Hepler and her husband Rob Stevens live on Montsweag Road. “We like that we live in a close-knit community that continues to carry on many time-honored traditions. We still hold an annual town meeting and continue to honor our town’s veterans with programs on both Veteran’s Day and Memorial Day. Woolwich also has the annual Alewives Run in the spring.
“One of the things I’m most proud of is having helped start the Woolwich Newsletter. It comes out three times a year and is entirely produced in-house. The idea was to promote better communication. We’ve also added a Facebook page,” she added.
If re-elected, Hepler said she hopes to do more for Woolwich’s senior citizens. “Like many other Maine communities, our population is growing older; we have more people here living on fixed incomes.
“My goal, is to create a list of area resources available to our elderly residents they can contact for things like heating assistance, help in preparing their tax returns, transportation needs, home care and more. We could put links to these agencies on the town’s website and Facebook page, and include them in the newsletter,” she said.
“I take the job of a select board member very seriously. It’s a big responsibility balancing the various needs of the town. If re-elected, I’ll continue to be responsive to residents and be mindful of the financial implications on taxpayers.”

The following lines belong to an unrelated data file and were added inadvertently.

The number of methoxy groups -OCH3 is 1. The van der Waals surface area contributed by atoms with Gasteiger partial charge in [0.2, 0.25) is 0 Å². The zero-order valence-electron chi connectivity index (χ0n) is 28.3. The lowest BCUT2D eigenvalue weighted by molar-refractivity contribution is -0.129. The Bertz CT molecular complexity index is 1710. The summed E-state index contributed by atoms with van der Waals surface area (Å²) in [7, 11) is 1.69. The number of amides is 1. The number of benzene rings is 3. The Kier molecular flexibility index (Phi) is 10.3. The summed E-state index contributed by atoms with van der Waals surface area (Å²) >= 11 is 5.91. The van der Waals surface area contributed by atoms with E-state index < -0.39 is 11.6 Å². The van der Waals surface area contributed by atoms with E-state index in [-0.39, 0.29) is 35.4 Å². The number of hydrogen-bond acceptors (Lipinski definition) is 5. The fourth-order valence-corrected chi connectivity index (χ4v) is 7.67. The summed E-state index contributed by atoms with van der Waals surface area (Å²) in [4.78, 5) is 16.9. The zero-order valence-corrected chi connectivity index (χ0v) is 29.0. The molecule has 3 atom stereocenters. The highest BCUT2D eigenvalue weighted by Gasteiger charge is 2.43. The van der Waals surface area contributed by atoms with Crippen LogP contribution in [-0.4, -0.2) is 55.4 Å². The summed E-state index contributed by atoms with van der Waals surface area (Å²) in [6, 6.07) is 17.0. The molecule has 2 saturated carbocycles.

Shaw sums up his political philosophy in one sentence: “Spend the town’s money like it’s your own. There are things we want, the things we need, and what we can afford as a community. As a member of the Select Board you’ve got to always be mindful of the burden town expenditures have on the taxpayers.
“The current Select Board shares that same belief, we’ve worked hard to hold the line on property taxes and been successful at doing so the last few years. We’ve kept a close eye on town spending and still been able to maintain town services including curbside trash and recycling pickup.
Shaw said the next board will face some significant financial challenges. “If the Morse High School referendum passes, and I think it will, it’s going to have a significant impact on our property taxes. Going forward as a community we’re going to need to watch our spending even closer. There’s the financial responsibility of maintaining our emergency services, the maintenance of the elementary school, the town office and the upkeep of our roads and bridges.
“Woolwich is located between the city of Bath and Wiscasset and unfortunately there’s very limited growth potential here. Like other towns, our community’s population is getting older with more people on fixed incomes. Everybody takes a hit when property taxes go up but it’s the folks on fixed incomes who are hit the hardest.”
Shaw is a proponent of volunteerism. He said it helps reduce costs. “We have a very dedicated core of community volunteers; they serve on a dozen different committees including the planning board, fish commission, water district, fire and ambulance. Others volunteer at the school. These folks put in hundreds of unpaid hours, it helps save the town money and their service is greatly appreciated by the community.”